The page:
“Give me a break, Jim. This is important. She says her Mom is being taken by her latest boyfriend. Says that when she, that is my friend Beth, confronted the guy, he threatened to kill her if she tried to come between him and her Mom. She even told me that the guy, Bob I think was his name, had a gun,” the guide finished almost panting his story.


The tall detective sat back up in his chair. This type of call would usually be handled by uniformed officers, but… “Whoa, kid, take a breath!  OK, Chief, I’ll go meet with your friend. She wants moral support to go talk to her Mom? Is that the general plan?”


“Oh yeah, Jim, that’s the plan. Just meet her at her Mom’s place. Beth has evidence proving that jerk has been stealing from her Mom.  One of the pawnshops he took stuff to actually called Beth about it. So, once you get Bob out of the house, show the evidence to her Mom; shouldn’t be hard to convince Beth’s Mom to shake free of that leach.”


Blair looked at the phone, wishing he could see his friend. “Oh, man, almost forgot. Let me give you her number. Just call Beth so she knows you’re going to be there. Tell her I’m coming and will be there as soon as I can.” Blair dropped his backpack on his desk. He reached into the side pocket, drawing out the infamous ‘little black book’. Thumbing through it until he found the number, he then spoke into the phone again. “It’s 555-3928. Thanks again, Jim. I’ll see you in a couple of hours by her Mom’s place,” the teaching fellow concluded. Looking at the students seated in front of him he continued, “Bye, need to fill these sponge-like minds in front of me!”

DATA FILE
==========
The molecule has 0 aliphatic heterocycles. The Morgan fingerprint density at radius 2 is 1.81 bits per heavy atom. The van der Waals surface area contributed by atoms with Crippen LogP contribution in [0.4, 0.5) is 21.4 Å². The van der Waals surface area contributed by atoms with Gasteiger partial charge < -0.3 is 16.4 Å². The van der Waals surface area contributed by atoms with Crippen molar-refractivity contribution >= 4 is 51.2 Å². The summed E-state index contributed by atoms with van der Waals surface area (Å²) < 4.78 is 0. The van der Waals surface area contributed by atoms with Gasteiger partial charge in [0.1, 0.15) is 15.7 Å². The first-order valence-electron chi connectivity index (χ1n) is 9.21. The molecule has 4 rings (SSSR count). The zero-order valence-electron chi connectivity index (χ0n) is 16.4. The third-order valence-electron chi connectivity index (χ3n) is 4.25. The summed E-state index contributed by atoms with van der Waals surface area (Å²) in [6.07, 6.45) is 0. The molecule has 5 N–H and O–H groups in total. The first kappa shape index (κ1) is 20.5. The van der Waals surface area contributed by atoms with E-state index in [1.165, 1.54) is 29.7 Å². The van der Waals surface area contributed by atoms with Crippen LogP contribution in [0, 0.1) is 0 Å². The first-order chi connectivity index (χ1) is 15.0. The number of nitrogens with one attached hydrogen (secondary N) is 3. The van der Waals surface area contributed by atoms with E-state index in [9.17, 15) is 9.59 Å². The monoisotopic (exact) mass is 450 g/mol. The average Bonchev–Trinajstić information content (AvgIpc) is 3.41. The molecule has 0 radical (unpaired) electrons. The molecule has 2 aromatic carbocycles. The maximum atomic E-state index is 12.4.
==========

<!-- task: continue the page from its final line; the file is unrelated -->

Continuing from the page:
“OK, kid, see you later.” Both men hung up their phones with a quiet click.


Detective Ellison picked his phone up again and dialed the number his guide had just relayed to him. It rang two times before someone picked it up on the other end.


A tentative “Hello” then silence on the other side of the call.  Not being much of a talker himself, he found that at times like this, he wished his ‘never at a loss for words’ partner was there with him.


“Hello, Beth,” the sentinel began, “our mutual friend, Blair Sandburg, thought I should give you a call.”